Reflecting on the Memorial Benches Initiative
One year after the dedication of two benches honoring Louise Stokes Hunter at the School of Education and Human Development, Sanjeev Kumar (Col, Com '23) reflects on the process of launching the initiative that honored women and people of color who served as change agents in the UVA and Charlottesville communities.
Editor's Note: In October 2022, as part of the Memorial Benches Initiative created by Sanjeev Kumar (Col, Com ’23), the School of Education and Human Development held a ceremony to dedicate two benches in honor of Louise Stokes Hunter, who became the first Black woman to graduate from the University when she earned her education doctorate in 1953. To honor the first anniversary of the ceremony, we are publishing this essay written by Kumar reflecting on the process and his work with the Education School.
When I first began the Memorial Benches Initiative four years ago, I was sitting on the steps of the Rotunda with a friend of mine, Julia Lee, and we talked about what our role was at the University; where we fit in as students of color in UVA’s history. When looking around at everyone who was represented in the built environment, I rarely saw someone who looked like me or Julia, or any of my peers of color. The University held such a high standard for diversity and inclusion for the student body yet had not used that same standard for representation on Grounds.
Initially, I thought I would just accept this as the status quo and continue passively through my four years at the University. But after learning that the Memorial to Enslaved Laborers, such a large endeavor on Grounds, was initially a student-led project, I realized that our voices as students actually carried weight. That’s where the idea for the Memorial Benches Initiative first came to light. The Initiative aimed to create nine concrete benches to recognize women and people of color who served as change agents in the UVA and greater Charlottesville community.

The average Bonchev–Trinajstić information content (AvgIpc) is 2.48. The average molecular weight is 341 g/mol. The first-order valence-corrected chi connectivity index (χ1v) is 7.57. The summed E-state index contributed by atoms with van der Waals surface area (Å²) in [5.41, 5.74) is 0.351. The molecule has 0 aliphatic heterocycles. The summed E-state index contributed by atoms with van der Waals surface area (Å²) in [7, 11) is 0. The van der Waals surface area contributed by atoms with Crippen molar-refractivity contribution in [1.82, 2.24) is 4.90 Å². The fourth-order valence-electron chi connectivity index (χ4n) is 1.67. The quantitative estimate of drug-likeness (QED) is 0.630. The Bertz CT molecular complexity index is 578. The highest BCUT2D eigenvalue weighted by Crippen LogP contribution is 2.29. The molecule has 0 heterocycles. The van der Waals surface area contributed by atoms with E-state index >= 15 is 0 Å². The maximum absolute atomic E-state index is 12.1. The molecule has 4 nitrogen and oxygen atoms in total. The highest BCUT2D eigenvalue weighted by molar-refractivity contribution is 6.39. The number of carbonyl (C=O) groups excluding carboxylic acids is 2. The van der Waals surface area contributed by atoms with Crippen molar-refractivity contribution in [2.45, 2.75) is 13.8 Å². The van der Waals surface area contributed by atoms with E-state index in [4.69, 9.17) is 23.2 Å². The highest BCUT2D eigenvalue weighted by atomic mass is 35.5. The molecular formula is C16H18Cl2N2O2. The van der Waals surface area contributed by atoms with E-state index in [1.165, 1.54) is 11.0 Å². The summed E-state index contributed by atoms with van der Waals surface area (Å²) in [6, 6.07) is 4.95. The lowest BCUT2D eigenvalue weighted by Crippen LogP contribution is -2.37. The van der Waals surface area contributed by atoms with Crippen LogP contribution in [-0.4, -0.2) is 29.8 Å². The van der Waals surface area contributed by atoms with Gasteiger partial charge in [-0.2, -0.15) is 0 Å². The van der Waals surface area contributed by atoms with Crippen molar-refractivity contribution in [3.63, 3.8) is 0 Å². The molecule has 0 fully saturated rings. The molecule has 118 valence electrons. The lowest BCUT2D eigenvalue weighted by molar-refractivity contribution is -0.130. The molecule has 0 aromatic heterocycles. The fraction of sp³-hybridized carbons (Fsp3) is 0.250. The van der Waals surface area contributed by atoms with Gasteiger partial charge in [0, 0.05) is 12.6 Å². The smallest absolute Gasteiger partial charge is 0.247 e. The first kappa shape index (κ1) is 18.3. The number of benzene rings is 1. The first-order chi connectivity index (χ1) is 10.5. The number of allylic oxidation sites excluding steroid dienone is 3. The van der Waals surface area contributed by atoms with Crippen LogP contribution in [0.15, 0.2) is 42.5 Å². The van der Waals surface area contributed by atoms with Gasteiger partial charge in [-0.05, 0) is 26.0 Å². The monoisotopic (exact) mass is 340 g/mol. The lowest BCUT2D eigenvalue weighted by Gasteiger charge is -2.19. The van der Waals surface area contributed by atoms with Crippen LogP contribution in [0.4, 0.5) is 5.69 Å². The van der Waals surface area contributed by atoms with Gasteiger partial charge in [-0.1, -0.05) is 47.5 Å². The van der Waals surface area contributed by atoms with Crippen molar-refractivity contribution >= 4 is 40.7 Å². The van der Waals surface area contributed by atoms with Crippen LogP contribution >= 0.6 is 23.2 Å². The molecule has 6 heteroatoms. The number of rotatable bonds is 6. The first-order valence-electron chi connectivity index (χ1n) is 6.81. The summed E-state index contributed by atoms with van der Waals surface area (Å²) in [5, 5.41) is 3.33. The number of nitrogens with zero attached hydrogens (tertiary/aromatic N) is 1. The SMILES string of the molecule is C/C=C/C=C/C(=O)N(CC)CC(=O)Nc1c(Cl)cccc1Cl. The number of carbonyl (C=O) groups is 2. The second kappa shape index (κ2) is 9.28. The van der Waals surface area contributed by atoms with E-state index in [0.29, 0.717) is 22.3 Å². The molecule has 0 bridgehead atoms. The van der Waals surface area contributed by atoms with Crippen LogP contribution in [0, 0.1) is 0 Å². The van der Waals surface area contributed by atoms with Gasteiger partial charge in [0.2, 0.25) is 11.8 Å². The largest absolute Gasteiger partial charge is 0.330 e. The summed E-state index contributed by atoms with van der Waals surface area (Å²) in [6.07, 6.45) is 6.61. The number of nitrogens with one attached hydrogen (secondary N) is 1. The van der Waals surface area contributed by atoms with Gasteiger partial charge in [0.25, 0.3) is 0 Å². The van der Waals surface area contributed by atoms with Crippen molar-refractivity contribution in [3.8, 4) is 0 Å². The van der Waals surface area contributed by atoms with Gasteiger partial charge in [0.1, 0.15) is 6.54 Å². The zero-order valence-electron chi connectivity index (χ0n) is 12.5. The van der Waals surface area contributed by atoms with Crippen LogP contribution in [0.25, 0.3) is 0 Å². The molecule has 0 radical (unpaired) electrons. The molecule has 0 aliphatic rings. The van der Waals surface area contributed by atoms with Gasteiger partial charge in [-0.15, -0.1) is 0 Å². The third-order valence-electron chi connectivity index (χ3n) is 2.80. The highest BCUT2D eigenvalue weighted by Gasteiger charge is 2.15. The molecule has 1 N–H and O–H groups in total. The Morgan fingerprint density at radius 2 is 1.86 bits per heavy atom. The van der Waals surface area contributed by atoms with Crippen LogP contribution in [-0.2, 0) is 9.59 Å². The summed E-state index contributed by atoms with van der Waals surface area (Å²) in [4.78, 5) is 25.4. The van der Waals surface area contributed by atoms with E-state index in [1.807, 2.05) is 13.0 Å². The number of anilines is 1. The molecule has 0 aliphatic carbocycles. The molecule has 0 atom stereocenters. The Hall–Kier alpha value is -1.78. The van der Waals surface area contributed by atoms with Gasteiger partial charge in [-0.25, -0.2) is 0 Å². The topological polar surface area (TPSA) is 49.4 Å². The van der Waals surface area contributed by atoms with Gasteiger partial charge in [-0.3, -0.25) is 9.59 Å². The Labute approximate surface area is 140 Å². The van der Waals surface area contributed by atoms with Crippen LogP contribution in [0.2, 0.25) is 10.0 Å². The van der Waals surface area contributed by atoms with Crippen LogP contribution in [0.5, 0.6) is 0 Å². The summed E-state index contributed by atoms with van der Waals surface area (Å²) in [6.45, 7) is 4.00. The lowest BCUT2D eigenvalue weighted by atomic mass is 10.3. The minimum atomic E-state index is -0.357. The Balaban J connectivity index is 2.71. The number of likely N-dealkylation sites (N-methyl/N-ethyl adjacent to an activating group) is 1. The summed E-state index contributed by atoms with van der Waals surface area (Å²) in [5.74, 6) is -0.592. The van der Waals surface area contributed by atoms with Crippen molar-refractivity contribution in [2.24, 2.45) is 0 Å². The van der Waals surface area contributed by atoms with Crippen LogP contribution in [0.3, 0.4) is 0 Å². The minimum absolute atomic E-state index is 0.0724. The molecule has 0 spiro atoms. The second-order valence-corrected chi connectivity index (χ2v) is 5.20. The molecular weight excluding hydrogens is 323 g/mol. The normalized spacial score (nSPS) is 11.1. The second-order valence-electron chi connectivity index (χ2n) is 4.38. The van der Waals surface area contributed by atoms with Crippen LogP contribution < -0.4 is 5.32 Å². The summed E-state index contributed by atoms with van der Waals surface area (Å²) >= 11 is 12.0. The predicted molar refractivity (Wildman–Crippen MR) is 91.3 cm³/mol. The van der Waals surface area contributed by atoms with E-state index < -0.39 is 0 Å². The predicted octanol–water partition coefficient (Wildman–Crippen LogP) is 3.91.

One of the first schools to believe in the project was the School of Education and Human Development, where Professor Robert Berry, at the time associate dean of Diversity, Equity and Inclusion, provided $1,000 of seed funding from his department to generate some momentum for the project. Dean Berry, along with the rest of the department, worked with me to secure additional funding and to gain more institutional support for the project. Without EHD’s support, the Memorial Benches Initiative would not have turned out the way it did.
"Individuals like Dr. Hunter should never be forgotten and instead deserve to be publicly recognized for their accomplishments, which can inspire an entire generation of students to believe they can be something in this world."
When selecting who would be recognized for EHD, it was clear to my team and me that Dr. E. Louise Stokes Hunter would be selected for her impact on integration at the University. Dr. E. Louise Stokes Hunter – the first Black woman to graduate with an Ed.D. in 1953 from what was at the time the Curry School of Education at UVA – was a trailblazer in mentorship and education. Dr. Hunter had already broken another barrier in 1925 when she became the first Black woman currently known to graduate from Harvard University with her Master’s in Education. Dr. Hunter’s doctoral dissertation focused on helping high schoolers transition to collegiate mathematics. She practiced this work during her time as a professor at Virginia State College, now Virginia State University (VSU), the first HBCU that granted four-year degrees in the United States. At VSU and beyond, Dr. Hunter was known for her strong belief in education and her careful and compassionate mentoring of students throughout her career as a teacher.
As we continue to open our doors to students from every background, every ethnicity, and every identity, it is important for us to reflect on what it took to get to where we are today. Individuals like Dr. Hunter should never be forgotten and instead deserve to be publicly recognized for their accomplishments, which can inspire an entire generation of students to believe they can be something in this world. The aim of this project was not to be the only project to recognize people of color and women at the University, but to serve as a starting point for more. There are so many stories of people at UVA who have touched hundreds, if not thousands, of lives that are waiting to be uncovered.
I challenge you all to think more about what it took to get to where we are today, what sacrifices were made and the resilience needed to enact that sort of change, and how you can continue to make this community a better place for everyone.